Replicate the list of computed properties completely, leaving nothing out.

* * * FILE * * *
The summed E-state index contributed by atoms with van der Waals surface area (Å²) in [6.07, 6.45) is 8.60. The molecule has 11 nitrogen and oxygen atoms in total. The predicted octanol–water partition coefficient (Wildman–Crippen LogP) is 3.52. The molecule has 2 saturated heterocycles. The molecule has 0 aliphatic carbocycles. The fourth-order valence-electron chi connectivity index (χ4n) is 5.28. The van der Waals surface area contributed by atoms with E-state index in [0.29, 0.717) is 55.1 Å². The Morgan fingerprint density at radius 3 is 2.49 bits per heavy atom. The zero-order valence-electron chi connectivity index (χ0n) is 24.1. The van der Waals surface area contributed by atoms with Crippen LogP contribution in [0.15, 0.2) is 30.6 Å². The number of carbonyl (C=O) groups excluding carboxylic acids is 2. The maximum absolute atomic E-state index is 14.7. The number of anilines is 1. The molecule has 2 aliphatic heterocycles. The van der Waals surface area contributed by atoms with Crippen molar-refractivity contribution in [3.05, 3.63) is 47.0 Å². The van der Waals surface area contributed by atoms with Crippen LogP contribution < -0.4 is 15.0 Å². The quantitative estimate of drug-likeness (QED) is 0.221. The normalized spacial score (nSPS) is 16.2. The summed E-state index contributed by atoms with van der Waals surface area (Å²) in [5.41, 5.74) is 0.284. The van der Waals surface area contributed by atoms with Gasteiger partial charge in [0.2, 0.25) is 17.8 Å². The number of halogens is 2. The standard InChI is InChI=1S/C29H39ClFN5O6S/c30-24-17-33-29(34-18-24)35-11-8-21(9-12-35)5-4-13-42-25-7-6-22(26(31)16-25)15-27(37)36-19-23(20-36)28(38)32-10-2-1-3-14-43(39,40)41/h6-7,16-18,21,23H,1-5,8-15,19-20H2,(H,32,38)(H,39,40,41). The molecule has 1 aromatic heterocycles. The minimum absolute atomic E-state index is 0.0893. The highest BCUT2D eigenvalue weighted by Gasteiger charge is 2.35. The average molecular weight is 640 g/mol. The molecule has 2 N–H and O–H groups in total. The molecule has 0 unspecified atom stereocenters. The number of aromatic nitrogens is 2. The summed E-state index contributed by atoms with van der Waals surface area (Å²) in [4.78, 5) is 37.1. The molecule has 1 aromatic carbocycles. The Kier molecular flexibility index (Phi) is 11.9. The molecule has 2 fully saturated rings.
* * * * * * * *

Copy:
The summed E-state index contributed by atoms with van der Waals surface area (Å²) in [6.07, 6.45) is 8.60. The molecule has 11 nitrogen and oxygen atoms in total. The predicted octanol–water partition coefficient (Wildman–Crippen LogP) is 3.52. The molecule has 2 saturated heterocycles. The molecule has 0 aliphatic carbocycles. The fourth-order valence-electron chi connectivity index (χ4n) is 5.28. The van der Waals surface area contributed by atoms with E-state index in [0.29, 0.717) is 55.1 Å². The Morgan fingerprint density at radius 3 is 2.49 bits per heavy atom. The zero-order valence-electron chi connectivity index (χ0n) is 24.1. The van der Waals surface area contributed by atoms with Crippen LogP contribution in [0.15, 0.2) is 30.6 Å². The number of carbonyl (C=O) groups excluding carboxylic acids is 2. The maximum absolute atomic E-state index is 14.7. The number of anilines is 1. The molecule has 2 aliphatic heterocycles. The van der Waals surface area contributed by atoms with Crippen molar-refractivity contribution in [3.05, 3.63) is 47.0 Å². The van der Waals surface area contributed by atoms with Crippen LogP contribution < -0.4 is 15.0 Å². The quantitative estimate of drug-likeness (QED) is 0.221. The normalized spacial score (nSPS) is 16.2. The summed E-state index contributed by atoms with van der Waals surface area (Å²) in [5.41, 5.74) is 0.284. The van der Waals surface area contributed by atoms with Gasteiger partial charge in [0.2, 0.25) is 17.8 Å². The number of halogens is 2. The standard InChI is InChI=1S/C29H39ClFN5O6S/c30-24-17-33-29(34-18-24)35-11-8-21(9-12-35)5-4-13-42-25-7-6-22(26(31)16-25)15-27(37)36-19-23(20-36)28(38)32-10-2-1-3-14-43(39,40)41/h6-7,16-18,21,23H,1-5,8-15,19-20H2,(H,32,38)(H,39,40,41). The molecule has 1 aromatic heterocycles. The minimum absolute atomic E-state index is 0.0893. The highest BCUT2D eigenvalue weighted by Gasteiger charge is 2.35. The average molecular weight is 640 g/mol. The molecule has 2 N–H and O–H groups in total. The molecule has 0 unspecified atom stereocenters. The number of aromatic nitrogens is 2. The summed E-state index contributed by atoms with van der Waals surface area (Å²) in [4.78, 5) is 37.1. The molecule has 1 aromatic carbocycles. The Kier molecular flexibility index (Phi) is 11.9. The molecule has 2 fully saturated rings.